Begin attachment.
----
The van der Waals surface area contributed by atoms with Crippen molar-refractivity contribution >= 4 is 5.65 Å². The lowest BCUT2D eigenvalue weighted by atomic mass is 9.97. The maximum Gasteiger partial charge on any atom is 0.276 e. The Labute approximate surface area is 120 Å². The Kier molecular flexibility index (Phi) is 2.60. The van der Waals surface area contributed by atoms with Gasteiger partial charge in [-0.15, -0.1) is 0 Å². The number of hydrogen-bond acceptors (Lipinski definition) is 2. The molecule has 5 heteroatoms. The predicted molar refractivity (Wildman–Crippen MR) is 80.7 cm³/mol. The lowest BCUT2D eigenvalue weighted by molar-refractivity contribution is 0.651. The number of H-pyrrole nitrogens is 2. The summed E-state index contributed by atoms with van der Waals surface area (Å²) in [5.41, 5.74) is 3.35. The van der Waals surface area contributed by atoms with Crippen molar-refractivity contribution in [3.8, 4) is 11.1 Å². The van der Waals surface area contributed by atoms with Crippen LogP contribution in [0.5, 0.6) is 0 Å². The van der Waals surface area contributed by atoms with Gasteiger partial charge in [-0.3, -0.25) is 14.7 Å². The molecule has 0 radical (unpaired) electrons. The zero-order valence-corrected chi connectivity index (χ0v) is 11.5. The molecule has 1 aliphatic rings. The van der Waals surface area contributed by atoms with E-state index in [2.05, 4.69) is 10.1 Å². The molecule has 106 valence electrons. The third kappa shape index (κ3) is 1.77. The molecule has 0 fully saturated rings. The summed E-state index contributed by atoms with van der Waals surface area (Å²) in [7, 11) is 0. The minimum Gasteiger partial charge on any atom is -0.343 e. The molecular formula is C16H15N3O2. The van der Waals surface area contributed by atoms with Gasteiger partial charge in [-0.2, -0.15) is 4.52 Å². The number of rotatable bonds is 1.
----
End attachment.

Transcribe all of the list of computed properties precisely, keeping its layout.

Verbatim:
The van der Waals surface area contributed by atoms with Crippen molar-refractivity contribution >= 4 is 5.65 Å². The lowest BCUT2D eigenvalue weighted by atomic mass is 9.97. The maximum Gasteiger partial charge on any atom is 0.276 e. The Labute approximate surface area is 120 Å². The Kier molecular flexibility index (Phi) is 2.60. The van der Waals surface area contributed by atoms with Gasteiger partial charge in [-0.15, -0.1) is 0 Å². The number of hydrogen-bond acceptors (Lipinski definition) is 2. The molecule has 5 heteroatoms. The predicted molar refractivity (Wildman–Crippen MR) is 80.7 cm³/mol. The lowest BCUT2D eigenvalue weighted by molar-refractivity contribution is 0.651. The number of H-pyrrole nitrogens is 2. The summed E-state index contributed by atoms with van der Waals surface area (Å²) in [5.41, 5.74) is 3.35. The van der Waals surface area contributed by atoms with Crippen molar-refractivity contribution in [3.8, 4) is 11.1 Å². The van der Waals surface area contributed by atoms with Crippen LogP contribution in [0.5, 0.6) is 0 Å². The van der Waals surface area contributed by atoms with Gasteiger partial charge in [-0.3, -0.25) is 14.7 Å². The molecule has 0 radical (unpaired) electrons. The zero-order valence-corrected chi connectivity index (χ0v) is 11.5. The molecule has 1 aliphatic rings. The van der Waals surface area contributed by atoms with E-state index in [2.05, 4.69) is 10.1 Å². The molecule has 106 valence electrons. The third kappa shape index (κ3) is 1.77. The molecule has 0 fully saturated rings. The summed E-state index contributed by atoms with van der Waals surface area (Å²) in [7, 11) is 0. The minimum Gasteiger partial charge on any atom is -0.343 e. The molecular formula is C16H15N3O2. The van der Waals surface area contributed by atoms with Gasteiger partial charge in [-0.2, -0.15) is 4.52 Å². The number of rotatable bonds is 1.